The Jeanette G. version of Dalleo's is lighter in tone than the more saturated James G. version and that adds a certain freshness to it.

Andrew Wales said...

Awesome watercolor by Jeannette. It looks like a scene from my old home town.

Super Wu-Man said...

very interesting, love the information you provide everyweek, i read your blog like its the morning paper....

but one thing i need to know...how do you shoot arrows out of your eyes like that?...

Bowlin said...

So are you saying the distance the viewfinder is held to your face, and the size of the viewfinder, determines this 20-30 degree angle?

I mean, if you hold the viewfinder closer to your face to get a larger composition, you get a larger degree angle, which wouldn't be ideal, right? And too small of a viewfinder might put the subject too far away?

James Gurney said...

Bowlin: You've got it exactly. Moving the viewfinder in and out from your eye changes the angle of the pyramid of vision. Where Jeanette has it is perfect for a 9x12 painting at arm's length.

Often with city scenes I get interested in details all around me, and I use the viewfinder like a horse uses blinders just to say: "I can't paint it all--I've got to just choose one chunk of all this incredible stuff!"

EL GRANDE said...

Amazing!!!

Peace,
Joe y Elio

Daniel Potvin said...

I love Jeannette's watercolour of the motif; I like the way our eye moves between the figures on the sidewalk and the mailbox in front. Very effective.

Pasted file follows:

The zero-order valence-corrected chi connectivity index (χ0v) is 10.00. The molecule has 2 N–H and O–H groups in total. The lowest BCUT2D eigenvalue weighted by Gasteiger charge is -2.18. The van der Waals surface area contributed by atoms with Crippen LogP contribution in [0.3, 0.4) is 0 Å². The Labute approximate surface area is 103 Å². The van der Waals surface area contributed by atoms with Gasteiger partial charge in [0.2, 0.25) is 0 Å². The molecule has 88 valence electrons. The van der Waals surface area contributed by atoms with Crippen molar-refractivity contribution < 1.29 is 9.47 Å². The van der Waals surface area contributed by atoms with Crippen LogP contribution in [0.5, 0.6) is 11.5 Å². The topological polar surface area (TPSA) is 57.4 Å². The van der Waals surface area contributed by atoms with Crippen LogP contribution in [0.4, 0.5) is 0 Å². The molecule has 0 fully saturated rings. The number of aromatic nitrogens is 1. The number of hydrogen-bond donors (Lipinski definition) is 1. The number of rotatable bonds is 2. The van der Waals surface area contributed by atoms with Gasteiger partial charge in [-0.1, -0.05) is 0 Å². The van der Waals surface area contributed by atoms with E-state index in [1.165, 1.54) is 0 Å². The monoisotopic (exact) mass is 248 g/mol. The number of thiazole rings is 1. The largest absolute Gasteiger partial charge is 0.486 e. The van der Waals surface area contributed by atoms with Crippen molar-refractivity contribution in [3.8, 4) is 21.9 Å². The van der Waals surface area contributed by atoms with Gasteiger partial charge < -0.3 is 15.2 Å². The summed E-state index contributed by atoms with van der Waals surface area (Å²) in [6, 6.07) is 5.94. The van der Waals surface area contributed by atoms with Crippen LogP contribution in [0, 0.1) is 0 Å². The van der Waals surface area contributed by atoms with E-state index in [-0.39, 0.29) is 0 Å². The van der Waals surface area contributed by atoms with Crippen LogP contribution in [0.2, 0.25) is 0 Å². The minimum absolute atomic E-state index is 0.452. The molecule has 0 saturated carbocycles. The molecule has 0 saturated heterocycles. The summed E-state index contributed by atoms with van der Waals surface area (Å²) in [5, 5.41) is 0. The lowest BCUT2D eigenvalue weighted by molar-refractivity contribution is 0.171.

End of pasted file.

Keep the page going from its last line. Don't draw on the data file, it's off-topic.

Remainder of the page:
What type of set-up does she use to paint plein-air with watercolour ?

James Gurney said...

Hi Daniel,Jim and I enjoyed seeing your blog, with wonderful watercolor work.We loved sketching on the street in Old Quebec City, too! In answer to your question, I work standing, with a marine plywood board for my paper, on top of a photo tripod. Jim affixed a camera mount (for the tripod) to the underside of my board. I hang a water container from the tripod, and hold the palette in my left hand. Jim promises to do a blog post with plein air set-ups, sometime soon.
-Jeanette

Daniel Potvin said...

Thanks for the info Jeanette; I have a spare piece of plywood somewhere in the studio, I think I might just outfit it with a camera mount ! Looking forward to more details in a plein-air post ;-)

Thanks also for visiting my blog, but most of all, thank you both for your generosity in sharing your work and knowledge with all of us.

Brad said...

George Inness had a view finder with an aperture of about 2 by 3 inches. He would hold this 20 inches from his face. He claimed that to try and paint any more of the landscape than what could be seen through such an aperture would include too much and weaken the painting.

Of course, Inness was a bit of an eccentric but I have tried it (I have a view finder with a string on it so I can maintain an accurate distance) and it works pretty well. Although there are occasions when I want to include more in my landscape. It did give Inness' body of work a signature compositional style.

Incidentally, I love your blog. I visit whenever I have time. Thanks!